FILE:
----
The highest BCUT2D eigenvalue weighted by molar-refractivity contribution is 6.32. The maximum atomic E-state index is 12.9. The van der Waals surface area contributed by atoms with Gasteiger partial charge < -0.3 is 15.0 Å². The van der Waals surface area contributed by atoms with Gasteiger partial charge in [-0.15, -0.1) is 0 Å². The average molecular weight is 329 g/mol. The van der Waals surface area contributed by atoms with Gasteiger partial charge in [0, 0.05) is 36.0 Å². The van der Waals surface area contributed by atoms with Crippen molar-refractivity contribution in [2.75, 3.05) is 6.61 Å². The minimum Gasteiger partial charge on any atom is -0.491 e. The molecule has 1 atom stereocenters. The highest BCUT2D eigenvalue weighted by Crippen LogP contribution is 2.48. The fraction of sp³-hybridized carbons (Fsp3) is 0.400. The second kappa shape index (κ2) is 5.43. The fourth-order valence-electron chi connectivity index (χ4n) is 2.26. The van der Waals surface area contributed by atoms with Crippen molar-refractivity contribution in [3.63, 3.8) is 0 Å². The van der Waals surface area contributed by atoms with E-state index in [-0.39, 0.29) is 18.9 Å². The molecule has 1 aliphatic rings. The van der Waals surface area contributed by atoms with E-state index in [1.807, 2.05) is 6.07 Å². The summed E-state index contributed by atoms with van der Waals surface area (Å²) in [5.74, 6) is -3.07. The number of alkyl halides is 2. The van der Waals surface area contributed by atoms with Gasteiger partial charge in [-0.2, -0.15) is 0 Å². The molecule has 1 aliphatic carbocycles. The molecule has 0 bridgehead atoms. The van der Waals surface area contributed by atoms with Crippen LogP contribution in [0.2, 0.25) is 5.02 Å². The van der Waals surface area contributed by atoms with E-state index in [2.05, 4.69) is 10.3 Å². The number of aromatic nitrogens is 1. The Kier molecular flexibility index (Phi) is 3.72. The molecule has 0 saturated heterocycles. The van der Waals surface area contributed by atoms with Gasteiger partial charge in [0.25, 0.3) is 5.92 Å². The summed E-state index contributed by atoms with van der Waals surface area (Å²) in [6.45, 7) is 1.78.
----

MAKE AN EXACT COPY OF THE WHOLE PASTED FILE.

The highest BCUT2D eigenvalue weighted by molar-refractivity contribution is 6.32. The maximum atomic E-state index is 12.9. The van der Waals surface area contributed by atoms with Gasteiger partial charge < -0.3 is 15.0 Å². The van der Waals surface area contributed by atoms with Gasteiger partial charge in [-0.15, -0.1) is 0 Å². The average molecular weight is 329 g/mol. The van der Waals surface area contributed by atoms with Gasteiger partial charge in [0, 0.05) is 36.0 Å². The van der Waals surface area contributed by atoms with Crippen molar-refractivity contribution in [2.75, 3.05) is 6.61 Å². The minimum Gasteiger partial charge on any atom is -0.491 e. The molecule has 1 atom stereocenters. The highest BCUT2D eigenvalue weighted by Crippen LogP contribution is 2.48. The fraction of sp³-hybridized carbons (Fsp3) is 0.400. The second kappa shape index (κ2) is 5.43. The fourth-order valence-electron chi connectivity index (χ4n) is 2.26. The van der Waals surface area contributed by atoms with Crippen molar-refractivity contribution in [3.63, 3.8) is 0 Å². The van der Waals surface area contributed by atoms with E-state index in [-0.39, 0.29) is 18.9 Å². The molecule has 1 aliphatic rings. The van der Waals surface area contributed by atoms with E-state index in [1.807, 2.05) is 6.07 Å². The summed E-state index contributed by atoms with van der Waals surface area (Å²) in [5.74, 6) is -3.07. The number of alkyl halides is 2. The van der Waals surface area contributed by atoms with Gasteiger partial charge in [-0.2, -0.15) is 0 Å². The molecule has 1 aliphatic carbocycles. The molecule has 0 bridgehead atoms. The van der Waals surface area contributed by atoms with Crippen LogP contribution in [0.2, 0.25) is 5.02 Å². The van der Waals surface area contributed by atoms with E-state index in [2.05, 4.69) is 10.3 Å². The number of aromatic nitrogens is 1. The Kier molecular flexibility index (Phi) is 3.72. The molecule has 0 saturated heterocycles. The van der Waals surface area contributed by atoms with Gasteiger partial charge in [0.25, 0.3) is 5.92 Å². The summed E-state index contributed by atoms with van der Waals surface area (Å²) in [6.45, 7) is 1.78.